First Look

First Look summarizes new working papers, case studies, and publications produced by Harvard Business School faculty. Readers receive early knowledge of cutting-edge ideas before they enter the mainstream of business practice. For complete details on faculty research, see our Working Papers section.

June 7, 2011

How organizational structure drives corporate giving … The competitive advantage of flower clusters … A whole lot of talking going on.

Among the fascinating pieces of information flowing from the paper Who Is Governing Whom? Senior Managers, Governance and the Structure of Generosity in Large U.S. Firms is this bit of counter-intuitiveness: "Corporate giving decreases with CEO tenure." It turns out that organizational structure has very strong influences on company philanthropy, including the creation of strong tensions between boards and senior executives. More generally, researchers Christopher Marquis and Matthew Lee look at how directors, senior managers, and organizational structure intertwine to shape strategic decision making.

In addition to other accomplishments, Michael E. Porter is known for pioneering research on the dynamics of clusters, geographic locations such as Napa Valley where various components of an industry cluster together to provide competitive advantage. In the new case The Dutch Flower Cluster," Porter, Jorge Ramirez-Vallejo, and Fred van Eenennaam investigate a network of interconnected flower growers, suppliers, and other value-chain members to illustrate an example of the internationalization of a cluster.

One suspects employees at Hindustan Petroleum might be quite articulate. The case Hindustan Petroleum Corporation Ltd.: Driving Change through Internal Communication shows how the company has created a highly innovative culture driven by internal communication, mostly talking. Case protagonists consider whether this conversational management style will continue as the company grows. Written by Boris Groysberg and Michael Slind.

— Sean Silverthorne


Transnational Management: Text, Cases and Readings in Cross-Border Management


Transnational Management focuses on the management challenges associated with developing strategies and managing the operations of companies whose activities stretch across national boundaries. The purpose of this book is to provide a conceptual framework showing the interplay between the multinational corporation, the countries in which it does business, and the competitive environment in which it operates. Through text narrative, cases, and readings, the authors skillfully examine the development of strategy, organizational capabilities, and management challenges for operating in the global economy.

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Cognitive Barriers to Environmental Action: Problems and Solutions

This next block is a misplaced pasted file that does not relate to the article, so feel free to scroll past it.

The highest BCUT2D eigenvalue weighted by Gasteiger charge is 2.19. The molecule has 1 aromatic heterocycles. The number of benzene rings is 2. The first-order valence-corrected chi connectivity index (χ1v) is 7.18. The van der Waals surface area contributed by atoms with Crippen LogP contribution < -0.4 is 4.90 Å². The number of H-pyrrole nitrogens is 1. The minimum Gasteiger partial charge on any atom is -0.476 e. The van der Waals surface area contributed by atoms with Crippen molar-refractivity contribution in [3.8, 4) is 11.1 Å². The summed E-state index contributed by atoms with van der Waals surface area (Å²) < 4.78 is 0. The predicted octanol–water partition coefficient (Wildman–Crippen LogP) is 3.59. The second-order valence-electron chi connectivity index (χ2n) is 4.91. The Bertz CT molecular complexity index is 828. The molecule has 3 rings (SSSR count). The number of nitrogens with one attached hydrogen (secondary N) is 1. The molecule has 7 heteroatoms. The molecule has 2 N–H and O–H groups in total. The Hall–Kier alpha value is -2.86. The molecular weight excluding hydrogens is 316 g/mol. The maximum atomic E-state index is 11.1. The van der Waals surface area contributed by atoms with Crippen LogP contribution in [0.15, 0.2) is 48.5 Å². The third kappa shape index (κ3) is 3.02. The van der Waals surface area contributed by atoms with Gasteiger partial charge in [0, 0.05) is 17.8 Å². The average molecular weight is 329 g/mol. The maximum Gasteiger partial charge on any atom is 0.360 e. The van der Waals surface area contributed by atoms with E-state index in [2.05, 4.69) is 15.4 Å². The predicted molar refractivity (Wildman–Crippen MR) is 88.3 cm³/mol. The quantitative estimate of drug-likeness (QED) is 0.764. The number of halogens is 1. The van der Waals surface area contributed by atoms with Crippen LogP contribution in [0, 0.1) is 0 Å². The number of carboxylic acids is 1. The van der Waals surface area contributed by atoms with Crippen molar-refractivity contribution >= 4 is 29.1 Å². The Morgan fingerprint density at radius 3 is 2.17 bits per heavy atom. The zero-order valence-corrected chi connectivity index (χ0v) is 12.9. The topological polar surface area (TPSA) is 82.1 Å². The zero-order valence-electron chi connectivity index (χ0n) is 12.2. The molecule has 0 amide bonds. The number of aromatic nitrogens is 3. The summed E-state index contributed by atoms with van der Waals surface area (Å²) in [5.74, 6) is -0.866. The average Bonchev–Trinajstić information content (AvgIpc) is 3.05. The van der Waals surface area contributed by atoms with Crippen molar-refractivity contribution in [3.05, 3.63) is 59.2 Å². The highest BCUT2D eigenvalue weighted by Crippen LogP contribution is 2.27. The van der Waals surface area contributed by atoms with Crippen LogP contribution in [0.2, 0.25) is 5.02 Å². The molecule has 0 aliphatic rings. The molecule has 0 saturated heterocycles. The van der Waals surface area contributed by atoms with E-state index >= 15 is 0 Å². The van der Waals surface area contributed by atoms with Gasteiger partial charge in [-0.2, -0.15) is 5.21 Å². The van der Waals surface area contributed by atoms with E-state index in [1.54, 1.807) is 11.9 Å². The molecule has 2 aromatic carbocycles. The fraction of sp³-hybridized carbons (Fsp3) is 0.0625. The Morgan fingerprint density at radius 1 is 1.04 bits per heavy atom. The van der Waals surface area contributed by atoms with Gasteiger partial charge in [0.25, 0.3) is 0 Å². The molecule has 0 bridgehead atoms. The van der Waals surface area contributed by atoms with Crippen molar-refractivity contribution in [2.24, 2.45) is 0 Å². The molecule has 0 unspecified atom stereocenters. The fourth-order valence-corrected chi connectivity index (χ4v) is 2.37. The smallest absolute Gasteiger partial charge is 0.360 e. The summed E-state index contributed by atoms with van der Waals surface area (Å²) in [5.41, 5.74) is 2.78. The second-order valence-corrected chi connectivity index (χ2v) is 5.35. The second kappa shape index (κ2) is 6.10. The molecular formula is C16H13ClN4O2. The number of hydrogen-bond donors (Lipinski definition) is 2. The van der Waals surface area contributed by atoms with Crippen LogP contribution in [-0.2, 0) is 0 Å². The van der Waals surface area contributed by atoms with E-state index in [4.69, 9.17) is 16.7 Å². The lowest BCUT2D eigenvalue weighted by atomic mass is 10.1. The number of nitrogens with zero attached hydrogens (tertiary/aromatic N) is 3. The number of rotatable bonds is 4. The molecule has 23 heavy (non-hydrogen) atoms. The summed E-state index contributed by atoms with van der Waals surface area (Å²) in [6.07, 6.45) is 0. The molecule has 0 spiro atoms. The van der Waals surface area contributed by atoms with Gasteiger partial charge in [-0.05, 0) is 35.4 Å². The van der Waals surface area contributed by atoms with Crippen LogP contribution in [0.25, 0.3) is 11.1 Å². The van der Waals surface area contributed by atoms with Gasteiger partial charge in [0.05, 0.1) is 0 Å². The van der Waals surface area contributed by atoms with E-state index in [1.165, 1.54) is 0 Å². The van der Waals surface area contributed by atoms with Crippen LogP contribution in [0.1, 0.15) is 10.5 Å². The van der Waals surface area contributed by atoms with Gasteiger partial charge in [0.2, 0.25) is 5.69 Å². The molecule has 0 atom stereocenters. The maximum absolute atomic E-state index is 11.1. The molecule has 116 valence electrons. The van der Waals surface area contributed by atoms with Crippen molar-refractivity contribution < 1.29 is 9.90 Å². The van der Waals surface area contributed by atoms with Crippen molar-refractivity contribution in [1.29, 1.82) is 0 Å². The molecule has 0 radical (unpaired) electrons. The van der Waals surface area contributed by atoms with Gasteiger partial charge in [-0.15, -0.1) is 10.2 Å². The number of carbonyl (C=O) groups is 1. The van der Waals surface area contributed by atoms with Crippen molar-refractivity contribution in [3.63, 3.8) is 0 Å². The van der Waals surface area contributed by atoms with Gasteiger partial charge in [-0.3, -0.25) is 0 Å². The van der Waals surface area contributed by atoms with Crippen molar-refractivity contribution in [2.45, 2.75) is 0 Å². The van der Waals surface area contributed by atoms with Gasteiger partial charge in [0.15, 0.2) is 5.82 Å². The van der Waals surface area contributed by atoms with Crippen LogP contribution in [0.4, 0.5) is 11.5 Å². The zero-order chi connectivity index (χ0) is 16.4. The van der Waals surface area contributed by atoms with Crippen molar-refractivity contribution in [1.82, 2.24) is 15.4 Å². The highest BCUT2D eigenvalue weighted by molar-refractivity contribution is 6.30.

We explore interventions at the individual level and focus on recognized cognitive barriers from behavioral decision-making literature. In particular, we highlight three cognitive barriers that impede sound individual decision making that have particular relevance to behaviors impacting the environment. First, despite claiming that they want to leave the world in good condition for future generations, people intuitively discount the future to a greater degree than can be rationally defended. Second, positive illusions lead us to conclude that energy problems do not exist or are not severe enough to merit action. Third, we interpret events in a self-serving manner, a tendency that causes us to expect others to do more than we do to solve energy problems. We then propose ways in which these biases could actually be used to our advantage in steering ourselves toward better judgment. Finally, we outline the key questions on the research frontier from the behavioral decision-making perspective and debunk the myth that behavioral and neoclassical economic perspectives need be in conflict.

Cognitive, Affective, and Special-interest Barriers to Policy Making

An abstract is unavailable at this time.

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Commentary and Future Directions for Negotiations

An abstract is unavailable at this time.

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Naiveté and Cynicism in Negotiations and Other Competitive Contexts


A wealth of literature documents how the common failure to think about the self-interests of others contributes to suboptimal outcomes. Yet sometimes, an excess of cynicism appears to lead us to overthink the actions of others and make negative attributions about their motivations without sufficient cause. In the process, we may miss opportunities that greater trust might capture. We review the research on when people expect too little and or too much self-interest in the intentions of others, as contrasted with rational behavior. We also discuss the antecedents and consequences of these naïve and cynical errors, as well as some potential strategies to buffer against their effects and achieve better outcomes in competitive contexts.


Working Papers

"DEFENSE ACQUISITION REFORM: An Elusive Goal-1960 to 2010

An abstract is unavailable at this time.